Middle level students are at a crucial age, consciously developing their identities while trying to understand how they fit in with their peers. Teachers, administrators, and staff have the opportunity to provide a compass for students navigating these difficult times. As middle level students develop their sense of self, they often begin looking for ways to make an impact in their community. This materializes in a desire to pursue a cause, do fundraising, and participate in charities. (more…)
In my time as principal of Aztec High School in New Mexico, one of my main goals has been to promote a culture centered on student voice. I’m proud to say that our school values student voice and actively seeks out input from students to shape our academics, extracurricular programming, and building culture. And when a school shooting took the lives of two students in December 2017, our commitment to student voice became a vital component to our school community’s recovery. (more…)
Every quarter, the NASSP Policy & Advocacy Center recognizes outstanding volunteer advocates who dedicate their time to advancing the policy and civic priorities of school leaders, public education, and students across America. The Principal Advocate Champion is someone who has made a powerful impact on the direction of public education policy through their personal engagement with state and federal policymakers and their ability to organize grassroots support behind NASSP advocacy initiatives.
The NASSP Policy & Advocacy Center is excited to announce that Jason Mix has been named the second quarterly Principal Advocate Champion of 2019! (more…)
During the 2013–14 school year, I was in my third year as assistant principal/registrar at Dubuque Senior High School. Our principal, Dr. Dan Johnson, was in his first year as principal after serving many years as a counselor and assistant principal at the school. Good things were happening at Dubuque Senior, and school culture was positive. However, we needed a push forward to help make everything come together. The 2014 NASSP Ignite Conference provided that push. (more…)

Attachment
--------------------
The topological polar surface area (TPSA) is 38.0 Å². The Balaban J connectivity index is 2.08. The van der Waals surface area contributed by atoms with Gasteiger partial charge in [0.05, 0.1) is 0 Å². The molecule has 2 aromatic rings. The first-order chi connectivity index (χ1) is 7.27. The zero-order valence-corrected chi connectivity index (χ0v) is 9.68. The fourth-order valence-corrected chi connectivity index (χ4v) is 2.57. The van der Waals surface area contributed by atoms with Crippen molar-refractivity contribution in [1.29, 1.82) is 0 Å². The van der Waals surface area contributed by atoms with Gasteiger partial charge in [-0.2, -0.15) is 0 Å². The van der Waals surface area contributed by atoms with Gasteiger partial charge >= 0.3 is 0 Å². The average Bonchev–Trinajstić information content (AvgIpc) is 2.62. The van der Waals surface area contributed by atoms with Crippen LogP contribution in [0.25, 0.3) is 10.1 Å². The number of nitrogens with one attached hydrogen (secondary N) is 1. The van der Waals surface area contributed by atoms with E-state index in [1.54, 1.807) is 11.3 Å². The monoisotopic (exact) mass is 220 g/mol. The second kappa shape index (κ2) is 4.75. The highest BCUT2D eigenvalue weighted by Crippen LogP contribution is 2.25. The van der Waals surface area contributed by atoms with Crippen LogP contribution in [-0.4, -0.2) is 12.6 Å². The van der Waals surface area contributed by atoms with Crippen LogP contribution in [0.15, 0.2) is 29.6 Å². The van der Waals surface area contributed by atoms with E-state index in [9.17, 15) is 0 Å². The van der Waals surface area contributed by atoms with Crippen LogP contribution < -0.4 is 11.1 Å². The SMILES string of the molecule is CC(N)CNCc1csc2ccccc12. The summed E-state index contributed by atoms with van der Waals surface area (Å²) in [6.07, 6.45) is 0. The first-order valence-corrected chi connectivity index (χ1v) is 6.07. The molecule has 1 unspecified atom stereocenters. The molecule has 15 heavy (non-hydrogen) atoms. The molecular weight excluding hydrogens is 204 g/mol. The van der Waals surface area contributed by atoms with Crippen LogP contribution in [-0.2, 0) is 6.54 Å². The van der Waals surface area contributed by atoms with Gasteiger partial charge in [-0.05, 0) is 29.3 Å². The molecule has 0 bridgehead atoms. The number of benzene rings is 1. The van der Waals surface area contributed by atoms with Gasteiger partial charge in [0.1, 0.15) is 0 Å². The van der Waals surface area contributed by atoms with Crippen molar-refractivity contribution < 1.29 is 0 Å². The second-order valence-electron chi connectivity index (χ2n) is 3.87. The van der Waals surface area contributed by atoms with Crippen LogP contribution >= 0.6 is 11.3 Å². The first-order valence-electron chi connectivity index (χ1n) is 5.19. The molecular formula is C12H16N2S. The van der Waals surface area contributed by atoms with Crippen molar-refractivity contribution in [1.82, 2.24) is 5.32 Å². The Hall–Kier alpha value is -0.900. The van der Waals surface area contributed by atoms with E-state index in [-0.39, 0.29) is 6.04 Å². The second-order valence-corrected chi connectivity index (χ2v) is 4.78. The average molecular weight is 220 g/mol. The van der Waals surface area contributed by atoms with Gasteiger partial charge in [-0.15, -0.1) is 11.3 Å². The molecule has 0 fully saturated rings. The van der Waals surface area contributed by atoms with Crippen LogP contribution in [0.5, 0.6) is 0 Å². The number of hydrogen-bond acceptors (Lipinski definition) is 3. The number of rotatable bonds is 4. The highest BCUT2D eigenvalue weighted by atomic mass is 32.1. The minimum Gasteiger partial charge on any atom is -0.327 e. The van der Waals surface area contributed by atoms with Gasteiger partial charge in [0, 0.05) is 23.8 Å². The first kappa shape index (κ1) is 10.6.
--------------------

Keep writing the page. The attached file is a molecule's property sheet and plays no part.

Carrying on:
Being an assistant principal takes dedication, determination, and grit—but it also takes compassion, innovation, and collaboration. All are qualities found in a National Assistant Principal of the Year, and Meghan Redmond, assistant principal at Chief Ivan Blunka School in New Stuyahok, AK, has been honored as this year’s winner. (more…)
I was an assistant principal for 10 years. Those were some of the hardest but most rewarding years of my career. It seems fitting that April is the month that has been designated to recognize assistant principals. It can often be the craziest month with standardized testing, extracurricular activities, and elevated energy levels in the school building that often accompany the arrival of warmer weather. And assistant principals are invaluable at helping schools navigate the most challenging times. (more…)
Guest post by Natasha Schaefer, NHS adviser at Woodcreek High School in Roseville, CA.
When I opened my inbox to find an email from my vice principal, I was relieved that it wasn’t about an upset parent or other administrative tasks. Instead, it was calling for volunteers. Our National Honor Society (NHS) adviser had moved to another school, and the position needed to be filled. While I normally worked with lower-achieving students—a satisfying duty in its own right—I decided I wanted to get to know the kids on the other end of the spectrum. (more…)
Assistant principals work tirelessly to further the academic success and well-being of each student and adult in their learning community—and all week long, we’ll be giving them hard-earned recognition for their dedication. (more…)
Detention has been around for as long as I can remember, and some of us—myself included—have served a detention or two when we were students. When I became principal of Wilson West Middle School, I thought deeply about detention as part of our discipline practice. Do detention policies that have been around for decades work for today’s students? If the same students keep finding themselves in detention, what good do they serve? Are detentions effective and helping students learn from their mistakes or do schools keep them simply because they are so ingrained in our tradition? (more…)
As school leaders, it is never too early to plan how you want to begin the next school year. In what manner can you galvanize your staff to start a new year? Many schools have a mission or a vision statement, but I want to challenge that notion. Why change or divert from this philosophy? Many of us in leadership could not recite our specific mission statements by memory. Many of us will have to dust off the document and read it again to refresh our memory. (more…)